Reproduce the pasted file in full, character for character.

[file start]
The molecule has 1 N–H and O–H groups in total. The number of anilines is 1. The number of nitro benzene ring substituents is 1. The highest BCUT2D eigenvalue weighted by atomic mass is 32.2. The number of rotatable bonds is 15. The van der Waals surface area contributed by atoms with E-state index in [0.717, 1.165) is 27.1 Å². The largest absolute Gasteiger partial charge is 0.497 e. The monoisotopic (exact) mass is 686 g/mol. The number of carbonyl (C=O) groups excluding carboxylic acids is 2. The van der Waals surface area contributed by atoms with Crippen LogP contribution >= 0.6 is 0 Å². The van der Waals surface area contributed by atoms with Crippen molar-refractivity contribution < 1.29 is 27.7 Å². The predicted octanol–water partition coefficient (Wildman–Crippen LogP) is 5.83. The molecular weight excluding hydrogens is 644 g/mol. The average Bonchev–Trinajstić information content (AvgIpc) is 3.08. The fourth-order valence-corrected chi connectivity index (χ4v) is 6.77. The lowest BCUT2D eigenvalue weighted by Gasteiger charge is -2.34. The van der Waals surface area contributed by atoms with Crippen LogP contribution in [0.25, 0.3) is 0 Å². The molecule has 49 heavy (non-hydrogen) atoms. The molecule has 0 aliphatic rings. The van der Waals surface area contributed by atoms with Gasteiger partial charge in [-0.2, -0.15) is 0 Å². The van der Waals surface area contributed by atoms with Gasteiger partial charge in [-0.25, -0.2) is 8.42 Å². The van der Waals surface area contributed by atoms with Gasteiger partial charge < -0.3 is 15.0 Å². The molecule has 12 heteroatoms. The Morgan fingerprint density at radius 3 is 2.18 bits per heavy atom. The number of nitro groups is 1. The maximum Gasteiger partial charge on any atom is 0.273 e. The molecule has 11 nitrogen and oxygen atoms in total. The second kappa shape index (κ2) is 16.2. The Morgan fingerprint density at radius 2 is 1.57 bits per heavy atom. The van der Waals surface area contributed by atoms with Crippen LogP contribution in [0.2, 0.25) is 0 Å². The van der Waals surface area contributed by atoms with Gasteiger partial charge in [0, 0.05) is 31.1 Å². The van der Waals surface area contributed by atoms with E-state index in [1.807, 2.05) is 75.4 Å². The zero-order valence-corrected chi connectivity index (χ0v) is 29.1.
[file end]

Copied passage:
The molecule has 1 N–H and O–H groups in total. The number of anilines is 1. The number of nitro benzene ring substituents is 1. The highest BCUT2D eigenvalue weighted by atomic mass is 32.2. The number of rotatable bonds is 15. The van der Waals surface area contributed by atoms with E-state index in [0.717, 1.165) is 27.1 Å². The largest absolute Gasteiger partial charge is 0.497 e. The monoisotopic (exact) mass is 686 g/mol. The number of carbonyl (C=O) groups excluding carboxylic acids is 2. The van der Waals surface area contributed by atoms with Crippen LogP contribution >= 0.6 is 0 Å². The van der Waals surface area contributed by atoms with Crippen molar-refractivity contribution < 1.29 is 27.7 Å². The predicted octanol–water partition coefficient (Wildman–Crippen LogP) is 5.83. The molecular weight excluding hydrogens is 644 g/mol. The average Bonchev–Trinajstić information content (AvgIpc) is 3.08. The fourth-order valence-corrected chi connectivity index (χ4v) is 6.77. The lowest BCUT2D eigenvalue weighted by Gasteiger charge is -2.34. The van der Waals surface area contributed by atoms with Crippen LogP contribution in [0.25, 0.3) is 0 Å². The molecule has 49 heavy (non-hydrogen) atoms. The molecule has 0 aliphatic rings. The van der Waals surface area contributed by atoms with Gasteiger partial charge in [-0.2, -0.15) is 0 Å². The van der Waals surface area contributed by atoms with Gasteiger partial charge in [-0.25, -0.2) is 8.42 Å². The van der Waals surface area contributed by atoms with Gasteiger partial charge < -0.3 is 15.0 Å². The molecule has 12 heteroatoms. The Morgan fingerprint density at radius 3 is 2.18 bits per heavy atom. The number of nitro groups is 1. The maximum Gasteiger partial charge on any atom is 0.273 e. The molecule has 11 nitrogen and oxygen atoms in total. The second kappa shape index (κ2) is 16.2. The Morgan fingerprint density at radius 2 is 1.57 bits per heavy atom. The van der Waals surface area contributed by atoms with Crippen LogP contribution in [0.2, 0.25) is 0 Å². The van der Waals surface area contributed by atoms with Gasteiger partial charge in [0, 0.05) is 31.1 Å². The van der Waals surface area contributed by atoms with E-state index in [1.807, 2.05) is 75.4 Å². The zero-order valence-corrected chi connectivity index (χ0v) is 29.1.